Essendon have plunged into another crisis over their supplements saga with 10 players telling ASADA investigators they believe they took banned substances.
Another two former Bombers, Fremantle's Scott Gumbleton and Stuart Crameri, are also embroiled in the latest scandal to hit the AFL.
The Herald-Sun named club captain Jobe Watson, Dyson Heppell, Michael Hurley, Tom Bellchambers, Jake Melksham, Heath Hocking, Michael Hibberd and Alex Browne as being in the group that now undergo more scrutiny for the injections they received under the Bombers' suspicious supplements regime in 2012.
Also named were WA's Kyle Hardingham and Tayte Pears. Another was Gumbleton who has since been traded to the Dockers.
The list included Crameri, who moved to the Western Bulldogs late last year, and delisted players Ricky Dyson and Sam Lonergan.
The group faces further scrutiny from ASADA following the delivery of a report into the saga to former Federal Court judge Garry Downes, who will review the brief to determine a course of action.
All the players face an uncertain future with the start of 2014 AFL season three weeks away.
Club president Paul Little has written to members outlining the latest developments but maintains the club line that they players have done nothing wrong.
It is believed the players have admitted taking Thymosin or AOD-9604 or both. AOD-9604 is a banned substance.
"Throughout this investigation, confidentiality has been paramount to protect the integrity of this process - unfortunately, at various times this process has been undermined by leaks, innuendo and a lack of ethical and professional behaviour," Little wrote.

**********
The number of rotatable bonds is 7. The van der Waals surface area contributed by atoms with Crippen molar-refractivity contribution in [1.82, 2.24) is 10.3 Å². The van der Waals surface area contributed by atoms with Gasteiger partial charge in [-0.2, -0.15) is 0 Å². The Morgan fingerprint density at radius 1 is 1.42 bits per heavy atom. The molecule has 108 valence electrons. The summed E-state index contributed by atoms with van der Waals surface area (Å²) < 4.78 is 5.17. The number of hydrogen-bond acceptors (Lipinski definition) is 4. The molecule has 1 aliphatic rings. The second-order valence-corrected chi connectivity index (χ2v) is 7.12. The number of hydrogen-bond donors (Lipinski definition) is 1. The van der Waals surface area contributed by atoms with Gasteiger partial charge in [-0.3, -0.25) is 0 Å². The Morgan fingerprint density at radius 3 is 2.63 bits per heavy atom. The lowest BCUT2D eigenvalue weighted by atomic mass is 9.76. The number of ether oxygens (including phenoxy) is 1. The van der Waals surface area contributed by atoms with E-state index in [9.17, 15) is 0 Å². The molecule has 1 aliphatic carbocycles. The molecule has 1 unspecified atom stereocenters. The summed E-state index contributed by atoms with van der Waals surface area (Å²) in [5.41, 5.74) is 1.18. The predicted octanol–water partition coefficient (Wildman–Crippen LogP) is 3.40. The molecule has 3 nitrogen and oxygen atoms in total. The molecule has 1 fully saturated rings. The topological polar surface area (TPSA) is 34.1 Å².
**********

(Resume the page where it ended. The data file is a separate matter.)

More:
"The club has received information that the Herald Sun is going to name players based on information within an interim and incomplete report.
"On this occasion the club is particularly disappointed that the Herald Sun would choose to provide confidential information that could easily and unfairly damage the reputation of our players.
"As previously stated, we believe that our players did not take anything harmful, performance enhancing or illegal during 2012.
"Our players are young men of the highest integrity and it is a shame the Herald Sun has been unable to show the same level of professionalism and integrity as our players have done throughout this process.
"The disclosure of players' names will not change the outcome of the investigation in any way whatsoever, however it unfairly impacts our players, their reputations, their families and our club."